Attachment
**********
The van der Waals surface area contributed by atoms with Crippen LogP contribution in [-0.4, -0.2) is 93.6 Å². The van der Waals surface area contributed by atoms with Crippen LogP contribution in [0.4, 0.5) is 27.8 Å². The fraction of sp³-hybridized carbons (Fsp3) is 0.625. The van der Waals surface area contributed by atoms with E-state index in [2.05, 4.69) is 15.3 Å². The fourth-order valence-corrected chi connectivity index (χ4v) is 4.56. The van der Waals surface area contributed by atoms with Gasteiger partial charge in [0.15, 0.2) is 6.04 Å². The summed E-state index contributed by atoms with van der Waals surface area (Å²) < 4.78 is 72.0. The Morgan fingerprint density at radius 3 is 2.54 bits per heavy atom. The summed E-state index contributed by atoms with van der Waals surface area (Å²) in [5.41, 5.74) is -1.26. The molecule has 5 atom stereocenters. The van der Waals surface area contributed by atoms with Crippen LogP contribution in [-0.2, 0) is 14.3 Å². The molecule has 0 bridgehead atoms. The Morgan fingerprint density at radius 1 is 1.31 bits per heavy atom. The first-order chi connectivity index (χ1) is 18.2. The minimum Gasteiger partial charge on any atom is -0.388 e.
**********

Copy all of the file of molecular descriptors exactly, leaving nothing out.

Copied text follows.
The van der Waals surface area contributed by atoms with Crippen LogP contribution in [-0.4, -0.2) is 93.6 Å². The van der Waals surface area contributed by atoms with Crippen LogP contribution in [0.4, 0.5) is 27.8 Å². The fraction of sp³-hybridized carbons (Fsp3) is 0.625. The van der Waals surface area contributed by atoms with E-state index in [2.05, 4.69) is 15.3 Å². The fourth-order valence-corrected chi connectivity index (χ4v) is 4.56. The van der Waals surface area contributed by atoms with Gasteiger partial charge in [0.15, 0.2) is 6.04 Å². The summed E-state index contributed by atoms with van der Waals surface area (Å²) < 4.78 is 72.0. The Morgan fingerprint density at radius 3 is 2.54 bits per heavy atom. The summed E-state index contributed by atoms with van der Waals surface area (Å²) in [5.41, 5.74) is -1.26. The molecule has 5 atom stereocenters. The van der Waals surface area contributed by atoms with Crippen LogP contribution in [-0.2, 0) is 14.3 Å². The molecule has 0 bridgehead atoms. The Morgan fingerprint density at radius 1 is 1.31 bits per heavy atom. The first-order chi connectivity index (χ1) is 18.2. The minimum Gasteiger partial charge on any atom is -0.388 e.